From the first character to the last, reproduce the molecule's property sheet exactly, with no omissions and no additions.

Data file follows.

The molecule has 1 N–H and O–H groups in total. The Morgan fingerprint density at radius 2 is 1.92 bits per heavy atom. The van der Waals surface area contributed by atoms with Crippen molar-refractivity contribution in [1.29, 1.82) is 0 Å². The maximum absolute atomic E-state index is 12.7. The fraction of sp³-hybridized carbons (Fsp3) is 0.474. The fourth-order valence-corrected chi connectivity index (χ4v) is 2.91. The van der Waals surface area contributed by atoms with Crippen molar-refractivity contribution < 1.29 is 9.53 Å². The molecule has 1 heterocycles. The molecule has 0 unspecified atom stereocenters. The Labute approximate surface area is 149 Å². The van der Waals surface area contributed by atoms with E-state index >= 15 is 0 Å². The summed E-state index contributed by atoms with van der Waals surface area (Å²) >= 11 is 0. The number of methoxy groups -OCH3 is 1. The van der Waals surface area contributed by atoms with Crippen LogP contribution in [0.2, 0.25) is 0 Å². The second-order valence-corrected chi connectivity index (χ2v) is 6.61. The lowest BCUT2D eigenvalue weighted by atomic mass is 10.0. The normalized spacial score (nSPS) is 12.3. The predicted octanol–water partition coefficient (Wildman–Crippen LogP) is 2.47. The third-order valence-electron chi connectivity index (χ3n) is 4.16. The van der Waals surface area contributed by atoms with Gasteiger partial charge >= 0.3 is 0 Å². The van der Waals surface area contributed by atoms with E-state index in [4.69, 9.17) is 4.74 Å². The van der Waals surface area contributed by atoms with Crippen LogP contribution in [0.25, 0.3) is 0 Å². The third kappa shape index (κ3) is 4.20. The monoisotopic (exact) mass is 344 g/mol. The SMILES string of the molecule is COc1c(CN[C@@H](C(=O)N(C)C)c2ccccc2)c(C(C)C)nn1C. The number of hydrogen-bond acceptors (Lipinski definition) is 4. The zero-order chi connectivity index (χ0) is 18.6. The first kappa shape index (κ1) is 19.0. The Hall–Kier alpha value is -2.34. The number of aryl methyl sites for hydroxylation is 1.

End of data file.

The molecule has 1 N–H and O–H groups in total. The Morgan fingerprint density at radius 2 is 1.92 bits per heavy atom. The van der Waals surface area contributed by atoms with Crippen molar-refractivity contribution in [1.29, 1.82) is 0 Å². The maximum absolute atomic E-state index is 12.7. The fraction of sp³-hybridized carbons (Fsp3) is 0.474. The fourth-order valence-corrected chi connectivity index (χ4v) is 2.91. The van der Waals surface area contributed by atoms with Crippen molar-refractivity contribution < 1.29 is 9.53 Å². The molecule has 1 heterocycles. The molecule has 0 unspecified atom stereocenters. The Labute approximate surface area is 149 Å². The van der Waals surface area contributed by atoms with E-state index >= 15 is 0 Å². The summed E-state index contributed by atoms with van der Waals surface area (Å²) >= 11 is 0. The number of methoxy groups -OCH3 is 1. The van der Waals surface area contributed by atoms with Crippen LogP contribution in [0.2, 0.25) is 0 Å². The second-order valence-corrected chi connectivity index (χ2v) is 6.61. The lowest BCUT2D eigenvalue weighted by atomic mass is 10.0. The normalized spacial score (nSPS) is 12.3. The predicted octanol–water partition coefficient (Wildman–Crippen LogP) is 2.47. The third-order valence-electron chi connectivity index (χ3n) is 4.16. The van der Waals surface area contributed by atoms with Gasteiger partial charge >= 0.3 is 0 Å². The van der Waals surface area contributed by atoms with E-state index in [4.69, 9.17) is 4.74 Å². The van der Waals surface area contributed by atoms with Crippen LogP contribution in [0.25, 0.3) is 0 Å². The third kappa shape index (κ3) is 4.20. The monoisotopic (exact) mass is 344 g/mol. The SMILES string of the molecule is COc1c(CN[C@@H](C(=O)N(C)C)c2ccccc2)c(C(C)C)nn1C. The number of hydrogen-bond acceptors (Lipinski definition) is 4. The zero-order chi connectivity index (χ0) is 18.6. The first kappa shape index (κ1) is 19.0. The Hall–Kier alpha value is -2.34. The number of aryl methyl sites for hydroxylation is 1.